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Role of Nature in Japanese Art

The natural environment is a commonly featured theme in Japanese art.  Artistic styles, from early dynastic periods to contemporary times, show deep reverence for the natural environment. Natural features show up on a wide variety of media. Nature plays an important cultural and spiritual role.

Natural cycles are an important theme in Japan’s ancient religion, Shinto. Thus, artistic references to the seasons is a form of worship. Natural features such as trees, mountains, and rivers are sacred to Shinto adherents (Stanley-Baker 14). By depicting these features in works of art, the Japanese celebrate their environment’s divinity. Nature-themed art pieces are also viewed as gateways to Shinto transcendence. Thus, nature imbues Japanese art with elements of spirituality.

Japanese artists use nature to conceptualize the world. The most prevalent concept in Japanese art is change. Artists represent change using seasonal themes. Autumnal scenes, represented by yellowed leaves, are often followed by snowy scenes, showing winter (Graham 57). The transition between seasons signifies the certainty of change, a prominent Buddhist concept. By demonstrating the flow of time nature plays a crucial conceptual role.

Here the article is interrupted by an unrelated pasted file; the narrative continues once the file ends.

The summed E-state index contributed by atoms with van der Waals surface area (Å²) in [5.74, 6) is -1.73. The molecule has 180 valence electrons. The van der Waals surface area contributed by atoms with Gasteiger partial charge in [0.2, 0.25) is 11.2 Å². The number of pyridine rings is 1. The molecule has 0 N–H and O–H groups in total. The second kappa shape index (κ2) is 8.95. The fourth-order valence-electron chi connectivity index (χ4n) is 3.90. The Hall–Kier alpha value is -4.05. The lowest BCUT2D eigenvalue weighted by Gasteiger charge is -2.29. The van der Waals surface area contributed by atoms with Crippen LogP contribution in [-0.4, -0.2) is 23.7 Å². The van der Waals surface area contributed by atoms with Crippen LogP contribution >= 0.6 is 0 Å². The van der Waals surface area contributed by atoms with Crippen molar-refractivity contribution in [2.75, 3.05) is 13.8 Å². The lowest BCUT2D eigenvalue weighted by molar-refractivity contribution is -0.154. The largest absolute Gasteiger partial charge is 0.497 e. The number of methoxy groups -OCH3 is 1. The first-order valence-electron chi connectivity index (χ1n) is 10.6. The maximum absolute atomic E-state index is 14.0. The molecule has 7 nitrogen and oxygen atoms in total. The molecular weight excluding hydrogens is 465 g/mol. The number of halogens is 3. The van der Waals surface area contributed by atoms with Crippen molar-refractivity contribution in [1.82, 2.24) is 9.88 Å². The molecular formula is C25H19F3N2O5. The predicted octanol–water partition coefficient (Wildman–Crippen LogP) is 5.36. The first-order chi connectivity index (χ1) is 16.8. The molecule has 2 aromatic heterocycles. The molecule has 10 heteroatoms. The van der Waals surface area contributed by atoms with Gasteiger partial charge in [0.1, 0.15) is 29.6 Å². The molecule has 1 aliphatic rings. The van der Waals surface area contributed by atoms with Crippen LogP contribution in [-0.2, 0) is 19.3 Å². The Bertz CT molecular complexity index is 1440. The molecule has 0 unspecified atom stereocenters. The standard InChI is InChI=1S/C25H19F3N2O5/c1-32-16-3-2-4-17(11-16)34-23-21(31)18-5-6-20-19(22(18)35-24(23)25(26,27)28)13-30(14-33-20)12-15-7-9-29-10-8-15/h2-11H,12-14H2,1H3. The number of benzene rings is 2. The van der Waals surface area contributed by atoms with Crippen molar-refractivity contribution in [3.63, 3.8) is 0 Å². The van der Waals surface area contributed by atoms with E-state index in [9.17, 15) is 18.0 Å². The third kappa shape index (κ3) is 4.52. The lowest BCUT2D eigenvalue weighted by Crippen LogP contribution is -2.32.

Nature also plays cosmetic roles. The natural environment signifies beauty. Decorative motifs draw inspiration from societal attitudes on beauty. Artists from the Ado and Momoyama period, for example, decorated kitchenware using seasonal flowers (Stanley-Baker 47). Their Contemporary equivalents, on the other hand, decorate common household items using highly stylized caricatures of plants, geographical features, and animals. These references to the natural environment achieve culture-dependent aesthetics.

Nature plays a fundamental spiritual, conceptual and aesthetic role in Japanese art. Artistic references to the natural environment have long-running ties to Japan’s reverence and admiration for the environment. These trends have inspired western artists for millennia. The evolving relationship between nature and art will enable nature-themed art to remain relevant amidst changing cultural attitudes.

Works cited

Graham, Patricia. Japanese Design: Art, Aesthetics & Culture. Tuttle Publishing. 2014.

Stanley-Baker, Joan. Japanese Art.  Thames & Hudson. 2000.


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